"I don’t like boys; I tried in Morocco, but it was no use. I like women."

Creative Commons Attribution Share AlikeMarrakech - Credit: Mait Jüriado Flickr
So says the Gigolo to Sasha. The fact that he sought to discover any latent homosexual tendencies in Morocco was no accident. The country was colonised by both the French and Spanish in 1912, and T’hami El Glaoui became the leader, or Berber Pasha, that same year. Ruling with an iron fist, Glaoui’s love of all things Western brought in the jet set, perennially in search of a sun-scorched Liberty Hall, thus cementing the country’s dependence on tourism. As with any country with widespread poverty, sex was a commodity like any other, and gender became a minor consideration.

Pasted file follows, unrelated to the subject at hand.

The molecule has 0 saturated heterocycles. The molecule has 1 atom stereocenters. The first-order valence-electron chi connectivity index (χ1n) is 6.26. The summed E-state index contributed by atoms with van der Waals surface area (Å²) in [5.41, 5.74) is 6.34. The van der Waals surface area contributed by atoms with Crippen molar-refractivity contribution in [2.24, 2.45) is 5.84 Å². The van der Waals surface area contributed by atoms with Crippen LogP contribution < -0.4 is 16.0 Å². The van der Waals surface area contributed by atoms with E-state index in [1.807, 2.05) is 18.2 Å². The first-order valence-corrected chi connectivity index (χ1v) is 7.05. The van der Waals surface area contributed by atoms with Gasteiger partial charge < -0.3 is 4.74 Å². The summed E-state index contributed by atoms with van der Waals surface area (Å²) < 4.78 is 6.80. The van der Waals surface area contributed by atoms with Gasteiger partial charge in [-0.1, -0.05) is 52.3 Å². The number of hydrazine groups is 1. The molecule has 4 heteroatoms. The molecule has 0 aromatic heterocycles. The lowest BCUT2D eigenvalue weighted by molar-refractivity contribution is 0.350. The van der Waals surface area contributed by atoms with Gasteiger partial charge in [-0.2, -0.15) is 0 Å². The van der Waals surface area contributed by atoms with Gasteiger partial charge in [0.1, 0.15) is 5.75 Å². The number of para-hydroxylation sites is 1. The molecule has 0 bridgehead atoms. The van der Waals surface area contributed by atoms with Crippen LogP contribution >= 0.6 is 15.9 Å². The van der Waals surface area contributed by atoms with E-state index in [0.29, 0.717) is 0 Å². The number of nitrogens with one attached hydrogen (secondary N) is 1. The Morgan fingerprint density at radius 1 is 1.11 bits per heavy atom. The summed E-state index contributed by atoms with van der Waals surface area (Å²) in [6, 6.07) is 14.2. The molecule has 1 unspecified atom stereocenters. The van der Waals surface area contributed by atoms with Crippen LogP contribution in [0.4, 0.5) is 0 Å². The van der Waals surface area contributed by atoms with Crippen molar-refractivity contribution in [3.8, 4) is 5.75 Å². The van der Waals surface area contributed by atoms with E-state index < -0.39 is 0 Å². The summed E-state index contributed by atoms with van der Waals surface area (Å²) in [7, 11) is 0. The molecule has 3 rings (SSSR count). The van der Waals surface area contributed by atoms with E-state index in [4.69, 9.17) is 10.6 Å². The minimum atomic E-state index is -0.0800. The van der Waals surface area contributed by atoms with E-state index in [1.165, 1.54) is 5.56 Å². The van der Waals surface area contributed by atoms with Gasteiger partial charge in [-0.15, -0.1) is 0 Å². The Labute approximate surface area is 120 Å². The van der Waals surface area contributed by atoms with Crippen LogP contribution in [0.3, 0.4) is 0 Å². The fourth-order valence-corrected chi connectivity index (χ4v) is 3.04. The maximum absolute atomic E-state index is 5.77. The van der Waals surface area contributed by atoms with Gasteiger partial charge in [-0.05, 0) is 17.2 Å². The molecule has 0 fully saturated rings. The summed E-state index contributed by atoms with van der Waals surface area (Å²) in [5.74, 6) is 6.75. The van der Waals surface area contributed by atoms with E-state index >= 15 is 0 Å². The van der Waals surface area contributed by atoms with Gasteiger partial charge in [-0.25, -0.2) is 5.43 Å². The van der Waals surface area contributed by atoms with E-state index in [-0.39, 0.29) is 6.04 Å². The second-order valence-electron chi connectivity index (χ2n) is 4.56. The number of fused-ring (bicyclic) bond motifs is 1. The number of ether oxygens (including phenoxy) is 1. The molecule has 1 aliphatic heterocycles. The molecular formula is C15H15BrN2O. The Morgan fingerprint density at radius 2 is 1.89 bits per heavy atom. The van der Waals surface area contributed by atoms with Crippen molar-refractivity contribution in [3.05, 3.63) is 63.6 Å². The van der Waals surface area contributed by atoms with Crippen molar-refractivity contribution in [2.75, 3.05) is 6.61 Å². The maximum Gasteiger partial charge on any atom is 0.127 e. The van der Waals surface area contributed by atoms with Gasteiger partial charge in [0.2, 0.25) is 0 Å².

Creative Commons AttributionMorocco
American writer Paul Bowles first went there in 1931 on the advice of Gertrude Stein, and was the first of many gay artists who arrived in search of sexually willing local youths, particularly in Marrakesh.

Other regular notables included William Burroughs, Christopher Isherwood, Kenneth Williams and Joe Orton, who dubbed the place ‘Costa del Sodomy’. Latterly, attitudes have become increasingly conservative and stringent on the subject of homosexuality (which is technically illegal in Morocco) and although arrests are rare, the subject is taboo.


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